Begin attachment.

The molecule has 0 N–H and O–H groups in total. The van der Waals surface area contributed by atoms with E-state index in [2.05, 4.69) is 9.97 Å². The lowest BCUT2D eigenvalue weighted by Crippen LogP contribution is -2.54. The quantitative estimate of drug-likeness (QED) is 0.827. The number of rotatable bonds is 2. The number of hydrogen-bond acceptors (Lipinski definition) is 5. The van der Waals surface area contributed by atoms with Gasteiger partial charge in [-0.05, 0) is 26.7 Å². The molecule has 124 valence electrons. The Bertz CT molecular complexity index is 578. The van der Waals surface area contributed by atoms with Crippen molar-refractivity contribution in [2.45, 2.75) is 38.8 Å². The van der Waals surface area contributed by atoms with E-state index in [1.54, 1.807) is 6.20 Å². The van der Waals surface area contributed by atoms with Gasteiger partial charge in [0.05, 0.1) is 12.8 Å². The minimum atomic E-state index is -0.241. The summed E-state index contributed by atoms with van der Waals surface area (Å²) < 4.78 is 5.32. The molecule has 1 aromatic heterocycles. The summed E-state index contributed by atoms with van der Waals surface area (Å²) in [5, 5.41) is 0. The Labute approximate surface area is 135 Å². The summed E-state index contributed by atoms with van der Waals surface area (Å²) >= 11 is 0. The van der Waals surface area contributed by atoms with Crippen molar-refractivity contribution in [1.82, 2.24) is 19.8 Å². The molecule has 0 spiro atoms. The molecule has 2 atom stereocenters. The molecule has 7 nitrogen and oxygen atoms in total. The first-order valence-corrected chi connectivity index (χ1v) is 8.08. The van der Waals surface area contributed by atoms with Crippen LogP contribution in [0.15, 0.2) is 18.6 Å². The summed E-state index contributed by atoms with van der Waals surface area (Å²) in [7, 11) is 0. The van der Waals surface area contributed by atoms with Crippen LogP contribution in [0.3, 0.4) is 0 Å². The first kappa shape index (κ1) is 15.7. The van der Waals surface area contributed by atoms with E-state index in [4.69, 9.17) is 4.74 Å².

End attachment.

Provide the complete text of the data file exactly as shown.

The molecule has 0 N–H and O–H groups in total. The van der Waals surface area contributed by atoms with E-state index in [2.05, 4.69) is 9.97 Å². The lowest BCUT2D eigenvalue weighted by Crippen LogP contribution is -2.54. The quantitative estimate of drug-likeness (QED) is 0.827. The number of rotatable bonds is 2. The number of hydrogen-bond acceptors (Lipinski definition) is 5. The van der Waals surface area contributed by atoms with Gasteiger partial charge in [-0.05, 0) is 26.7 Å². The molecule has 124 valence electrons. The Bertz CT molecular complexity index is 578. The van der Waals surface area contributed by atoms with Crippen molar-refractivity contribution in [2.45, 2.75) is 38.8 Å². The van der Waals surface area contributed by atoms with E-state index in [1.54, 1.807) is 6.20 Å². The van der Waals surface area contributed by atoms with Gasteiger partial charge in [0.05, 0.1) is 12.8 Å². The minimum atomic E-state index is -0.241. The summed E-state index contributed by atoms with van der Waals surface area (Å²) < 4.78 is 5.32. The molecule has 1 aromatic heterocycles. The summed E-state index contributed by atoms with van der Waals surface area (Å²) in [5, 5.41) is 0. The Labute approximate surface area is 135 Å². The summed E-state index contributed by atoms with van der Waals surface area (Å²) >= 11 is 0. The van der Waals surface area contributed by atoms with Crippen molar-refractivity contribution in [1.82, 2.24) is 19.8 Å². The molecule has 0 spiro atoms. The molecule has 2 atom stereocenters. The molecule has 7 nitrogen and oxygen atoms in total. The first-order valence-corrected chi connectivity index (χ1v) is 8.08. The van der Waals surface area contributed by atoms with Crippen LogP contribution in [0.15, 0.2) is 18.6 Å². The summed E-state index contributed by atoms with van der Waals surface area (Å²) in [7, 11) is 0. The van der Waals surface area contributed by atoms with Crippen LogP contribution in [0.3, 0.4) is 0 Å². The first kappa shape index (κ1) is 15.7. The van der Waals surface area contributed by atoms with E-state index in [4.69, 9.17) is 4.74 Å².